In the Beginning

Driving a car, your relationship with the road is like that with a friend. Bumps are softened. On a motorcycle, the relationship is much more intimate, like that with a lover. You feel every small bump and dip.

Me, November 2011

This is the unfolding story of motorcycling and me. While I'd toyed with the idea of riding for several years, I'd never thrown a leg over a motorcycle until I was 51. Then the time seemed right. My youngest kid had finished high school so I considered myself expendable. I'd just spent two years with every waking moment was consumed writing a book. With it completed, I again owned my life and was looking for a new obsession.

My driving force in life has always been pushing myself, taking on new challenges and mastering new skills. I thrive on exploring new places and always prefer to be outside with the wind on me as much as possible. So I gravitated to riding.

As I contemplated this big plunge, I made several assumptions. One was that riding a motorcycle would save money given that gasoline prices had just spiked. A second was that royalties from the book would pay for a motorcycle. But most of all, I assumed that having put in thousands of miles on road racing and mountain bicycles, and manual transmission cars for years, I'd pick up motorcycle riding easily.

These assumptions all turned out to be wrong. What I spent on motorcycling far exceeded any savings from higher gas mileage. I didn't sell enough books to cover the costs. And learning to ride was much, much more difficult than I expected. But it was also much more fulfilling. In life, I've always wanted to be where I'm not. And I'm rushing to get there.

In the few years since I began riding, I've fallen passionately in love with it. The average American motorcyclist rides 1800 miles per year. I did 16,000 my first year, 18,000 the second, and over 20,000 in the third. I've continued to average 15,000 to 16,000 miles per year even when I began writing a weekly column that eats up much of my Sundays. At night I often dream of squiggly lines on a map. Seriously.

When everything is clicking--I'm alone on a winding country road, I've got my "A" game, the music is in a groove--I sometimes forget the motorcycle is there and feel like I'm simply flying. If you don't want to take my word for it, trust Alton Brown.

Luckily, I live close to some fine riding, with twisty roads over mountain ridges, large state forests, miles of farmland (which often requires dodging Amish buggies), charming little towns (each different from all the others), and lots of historic sites. There's always somewhere new to see. (Here's a map of my favorite routes and road food). I particularly like combining riding with photography--one of my other passions.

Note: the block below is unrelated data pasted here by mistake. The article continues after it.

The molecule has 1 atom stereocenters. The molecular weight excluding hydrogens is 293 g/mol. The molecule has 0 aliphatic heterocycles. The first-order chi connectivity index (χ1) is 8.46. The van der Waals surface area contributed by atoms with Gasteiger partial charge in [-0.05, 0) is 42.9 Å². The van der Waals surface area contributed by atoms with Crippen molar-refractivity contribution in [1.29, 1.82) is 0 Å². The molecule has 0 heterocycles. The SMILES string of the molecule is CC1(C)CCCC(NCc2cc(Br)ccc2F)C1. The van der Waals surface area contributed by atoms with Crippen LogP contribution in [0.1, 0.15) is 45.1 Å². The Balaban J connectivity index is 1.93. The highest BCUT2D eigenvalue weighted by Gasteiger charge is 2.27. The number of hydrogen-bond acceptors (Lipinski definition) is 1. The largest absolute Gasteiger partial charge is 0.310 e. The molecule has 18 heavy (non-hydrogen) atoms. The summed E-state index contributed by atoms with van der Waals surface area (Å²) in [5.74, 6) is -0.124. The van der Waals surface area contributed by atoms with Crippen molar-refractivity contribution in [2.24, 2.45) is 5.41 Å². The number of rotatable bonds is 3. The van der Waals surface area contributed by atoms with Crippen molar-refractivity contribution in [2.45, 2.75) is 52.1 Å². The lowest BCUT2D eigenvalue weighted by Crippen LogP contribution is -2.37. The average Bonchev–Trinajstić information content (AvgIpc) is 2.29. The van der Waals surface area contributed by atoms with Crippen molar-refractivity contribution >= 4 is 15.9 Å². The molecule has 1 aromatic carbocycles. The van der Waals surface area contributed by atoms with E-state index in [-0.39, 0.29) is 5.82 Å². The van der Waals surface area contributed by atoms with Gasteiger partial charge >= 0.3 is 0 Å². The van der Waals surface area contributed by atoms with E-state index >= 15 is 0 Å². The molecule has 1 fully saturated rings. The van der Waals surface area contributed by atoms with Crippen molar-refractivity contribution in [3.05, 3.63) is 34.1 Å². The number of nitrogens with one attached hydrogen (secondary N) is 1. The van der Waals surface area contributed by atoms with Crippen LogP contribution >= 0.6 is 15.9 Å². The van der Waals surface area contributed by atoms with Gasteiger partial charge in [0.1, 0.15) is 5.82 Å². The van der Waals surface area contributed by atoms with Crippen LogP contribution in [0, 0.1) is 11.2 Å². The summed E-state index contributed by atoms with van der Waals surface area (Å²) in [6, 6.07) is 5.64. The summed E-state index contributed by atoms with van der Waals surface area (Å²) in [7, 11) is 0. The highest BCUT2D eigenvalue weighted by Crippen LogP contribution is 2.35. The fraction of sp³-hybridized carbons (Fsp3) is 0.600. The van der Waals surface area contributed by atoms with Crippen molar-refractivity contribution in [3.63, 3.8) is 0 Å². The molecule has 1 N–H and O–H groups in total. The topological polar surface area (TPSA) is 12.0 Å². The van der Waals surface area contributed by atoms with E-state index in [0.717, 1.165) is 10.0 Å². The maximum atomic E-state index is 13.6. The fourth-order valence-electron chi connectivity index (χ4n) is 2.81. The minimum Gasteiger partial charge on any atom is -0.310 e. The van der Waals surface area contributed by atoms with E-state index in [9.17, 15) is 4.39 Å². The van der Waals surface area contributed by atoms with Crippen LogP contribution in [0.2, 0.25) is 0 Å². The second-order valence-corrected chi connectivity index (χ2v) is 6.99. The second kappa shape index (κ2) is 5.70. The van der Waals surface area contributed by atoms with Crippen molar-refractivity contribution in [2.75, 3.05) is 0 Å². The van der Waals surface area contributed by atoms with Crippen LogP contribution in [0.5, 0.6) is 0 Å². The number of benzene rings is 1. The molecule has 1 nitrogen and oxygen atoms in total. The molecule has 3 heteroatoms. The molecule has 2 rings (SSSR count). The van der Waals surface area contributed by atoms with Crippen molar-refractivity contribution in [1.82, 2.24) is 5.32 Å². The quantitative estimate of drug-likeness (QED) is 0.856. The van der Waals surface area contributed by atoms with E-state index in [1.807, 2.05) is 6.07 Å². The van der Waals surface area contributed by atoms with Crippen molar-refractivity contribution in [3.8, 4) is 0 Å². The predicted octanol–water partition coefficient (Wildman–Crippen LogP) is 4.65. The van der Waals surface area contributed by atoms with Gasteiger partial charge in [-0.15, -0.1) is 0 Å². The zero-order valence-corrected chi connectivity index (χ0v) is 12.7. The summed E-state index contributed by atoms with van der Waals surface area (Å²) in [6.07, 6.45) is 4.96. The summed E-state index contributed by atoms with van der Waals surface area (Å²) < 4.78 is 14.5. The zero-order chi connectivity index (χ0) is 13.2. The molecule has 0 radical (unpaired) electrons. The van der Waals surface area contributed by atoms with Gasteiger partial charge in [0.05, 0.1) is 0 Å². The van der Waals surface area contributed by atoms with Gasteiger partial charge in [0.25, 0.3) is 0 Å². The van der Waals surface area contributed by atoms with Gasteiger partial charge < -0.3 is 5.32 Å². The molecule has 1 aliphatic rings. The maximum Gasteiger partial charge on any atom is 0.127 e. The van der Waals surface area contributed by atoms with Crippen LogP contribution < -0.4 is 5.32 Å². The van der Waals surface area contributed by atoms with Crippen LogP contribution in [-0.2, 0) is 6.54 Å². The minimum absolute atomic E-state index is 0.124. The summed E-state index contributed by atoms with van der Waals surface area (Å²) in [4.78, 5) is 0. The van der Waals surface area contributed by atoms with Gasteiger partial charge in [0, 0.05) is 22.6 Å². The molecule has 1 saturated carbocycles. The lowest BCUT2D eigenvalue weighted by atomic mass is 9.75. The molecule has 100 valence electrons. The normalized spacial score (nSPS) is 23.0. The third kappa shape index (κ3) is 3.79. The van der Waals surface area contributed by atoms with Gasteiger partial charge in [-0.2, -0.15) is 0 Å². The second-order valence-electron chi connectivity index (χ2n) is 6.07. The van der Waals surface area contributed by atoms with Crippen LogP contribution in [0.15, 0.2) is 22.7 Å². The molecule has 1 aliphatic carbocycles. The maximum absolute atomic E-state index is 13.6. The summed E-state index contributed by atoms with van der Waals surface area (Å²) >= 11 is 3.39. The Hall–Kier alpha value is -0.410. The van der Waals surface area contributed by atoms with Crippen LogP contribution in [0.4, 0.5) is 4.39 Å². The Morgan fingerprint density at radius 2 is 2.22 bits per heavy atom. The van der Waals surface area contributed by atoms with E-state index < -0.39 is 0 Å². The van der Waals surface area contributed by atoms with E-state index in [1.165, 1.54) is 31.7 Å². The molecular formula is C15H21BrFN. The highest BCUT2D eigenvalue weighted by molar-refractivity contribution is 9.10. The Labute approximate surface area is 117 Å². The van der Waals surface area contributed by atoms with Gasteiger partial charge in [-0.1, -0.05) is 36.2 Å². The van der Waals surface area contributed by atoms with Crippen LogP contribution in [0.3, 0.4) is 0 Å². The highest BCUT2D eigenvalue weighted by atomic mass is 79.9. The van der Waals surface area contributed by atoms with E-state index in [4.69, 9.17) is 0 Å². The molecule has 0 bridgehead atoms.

When I began this blog I was riding a 2010 BMW R1200R. In BMW jargon, this bike was a "hexhead" (named because the engine cylinder covers are hexagonal). So these are the "Hexhead Diaries." I'll update them regularly with stories and pictures. Stay tuned!

Friday, April 8, 2011

A Mind is a Terrible Thing to Waste

Between bad weather and commitments, I haven't had any rides worth blogging about for a few weeks, but wanted to pass along a comment I saw on one of the motorcycle discussion boards I frequent. For pure jaw dropping bizarreness, this is hard to top. The topic was the wearing of helmets. Even though I don't have to, I do. I favor riders being able to choose whether to wear one or not so long as who elect not to bear the costs of their decisions (i.e. insurance companies could reduce the death or injury payout to anyone who was in an accident without a helmet). I am, after all, a libertarian of sorts.

But, the person on the discussion board rationalized his decision to not wear a helmet by saying that he rode very fast and in a high speed crash, he was going to die whether or not he was wearing a helmet, so it really didn't matter. Some other genius added that he didn't wear a helmet because he would rather die than live with a brain injury and, according to his argument, wearing a helmet increased the chances of living but having a brain injury.

Both of these arguments were wrong on so many levels that I didn't even reply.

One thing I have found recently: after riding tentatively over the winter because of the gravel on the roads, I'm beginning to get my mojo back. Route 74 near my house has three tight hairpin curves where it crosses the mountain. Two have a recommended speed of 15 and one is 10. I normally go through at 25-35.

I can tell them I'm hitting them correctly when I lean so much that my boot rubs the ground. (Technically the foot peg should drag first but I tend to ride with my foot a bit splayed outward, which causes the side of my boot to hit first). Anyhow, That's what happened this week.

I did pass a benchmark: 50,000 lifetime miles in less than three years of riding. I'm proud that I've done that with only very minor mishaps--three low speed drops, one in my second week and one recently when I didn't see a patch of ice while pulling out of my drive.

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